Royal College of Midwives research: NHS workers need ‘decent pay’ to feel valued

NHS workers need ‘decent pay’ to feel valued

Separate polls of NHS workers and those belonging to the Royal College of Midwives (RCM) have both found that urgent pay increases are needed for staff to feel recognised and to prevent them from quitting their jobs altogether.

According to research by the RCM – which forms part of its evidence to the NHS Pay Review Body – real pay for a grade-6 level midwife has decreased by £7,000 since 2010. It further revealed that 71% of members are considering quitting the profession permanently.

Meanwhile a separate poll by Unison of 10,000 NHS workers found the government’s approach to pay is making employers question their future in the health service. Around 64% of those questioned said ignored demands for a pay rise is making them consider quitting for good.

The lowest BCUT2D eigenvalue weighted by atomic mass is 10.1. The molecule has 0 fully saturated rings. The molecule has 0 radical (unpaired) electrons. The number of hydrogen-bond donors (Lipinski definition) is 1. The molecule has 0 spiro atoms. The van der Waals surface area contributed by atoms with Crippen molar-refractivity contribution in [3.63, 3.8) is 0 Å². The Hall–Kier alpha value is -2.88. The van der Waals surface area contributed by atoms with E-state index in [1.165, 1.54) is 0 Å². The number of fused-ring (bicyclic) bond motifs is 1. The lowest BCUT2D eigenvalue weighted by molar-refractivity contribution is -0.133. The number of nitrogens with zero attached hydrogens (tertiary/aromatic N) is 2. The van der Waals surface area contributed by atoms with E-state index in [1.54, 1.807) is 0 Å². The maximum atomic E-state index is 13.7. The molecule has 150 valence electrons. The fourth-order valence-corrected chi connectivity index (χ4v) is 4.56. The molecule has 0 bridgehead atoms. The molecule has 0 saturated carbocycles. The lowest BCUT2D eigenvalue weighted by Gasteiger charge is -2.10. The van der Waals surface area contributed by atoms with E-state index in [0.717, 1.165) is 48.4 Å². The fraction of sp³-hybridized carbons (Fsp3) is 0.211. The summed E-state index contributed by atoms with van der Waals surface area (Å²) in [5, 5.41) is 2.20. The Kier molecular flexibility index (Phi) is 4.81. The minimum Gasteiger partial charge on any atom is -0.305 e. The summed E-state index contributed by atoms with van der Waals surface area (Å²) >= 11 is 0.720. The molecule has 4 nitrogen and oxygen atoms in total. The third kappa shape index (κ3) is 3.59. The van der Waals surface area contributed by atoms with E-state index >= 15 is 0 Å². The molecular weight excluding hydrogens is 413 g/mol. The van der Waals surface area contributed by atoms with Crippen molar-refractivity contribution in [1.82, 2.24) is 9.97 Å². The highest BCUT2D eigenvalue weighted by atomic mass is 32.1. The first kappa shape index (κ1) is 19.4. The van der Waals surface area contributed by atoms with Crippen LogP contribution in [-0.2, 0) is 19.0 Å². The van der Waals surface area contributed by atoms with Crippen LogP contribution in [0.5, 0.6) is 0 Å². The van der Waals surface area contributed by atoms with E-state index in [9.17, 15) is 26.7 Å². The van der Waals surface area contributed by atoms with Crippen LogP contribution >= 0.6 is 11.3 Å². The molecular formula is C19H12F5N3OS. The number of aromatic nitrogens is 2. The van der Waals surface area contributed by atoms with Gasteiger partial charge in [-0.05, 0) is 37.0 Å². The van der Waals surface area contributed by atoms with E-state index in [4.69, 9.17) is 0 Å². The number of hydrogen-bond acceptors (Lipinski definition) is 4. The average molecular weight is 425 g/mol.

Unison now wants an immediate £2,000 pay rise for NHS staff, to reverse its finding that only one-in-10 NHS workers say they feel valued. Of those surveyed, 83% said a pay rise would make them feel confident about their continued working for the NHS.

Unison’s head of health Sara Gorton said: “Many are beyond exhausted and feel let down by politicians who expect health workers to give everything but show them little in return. A rise of £2,000 as soon as possible would persuade many NHS staff to stay and encourage others to consider a career in health.”

Commenting on the RCM’s research, its executive director Jon Skewes said: “What maternity services up and down the UK need now is a decent pay rise to keep existing staff in the service and make sure that midwifery is seen as an attractive career option for the midwives of the future.”

Separate RCM data has already revealed the shortage of midwives is now reaching acute levels, with around half of shifts now going understaffed. This comes at a cost to the NHS of £97 million per year.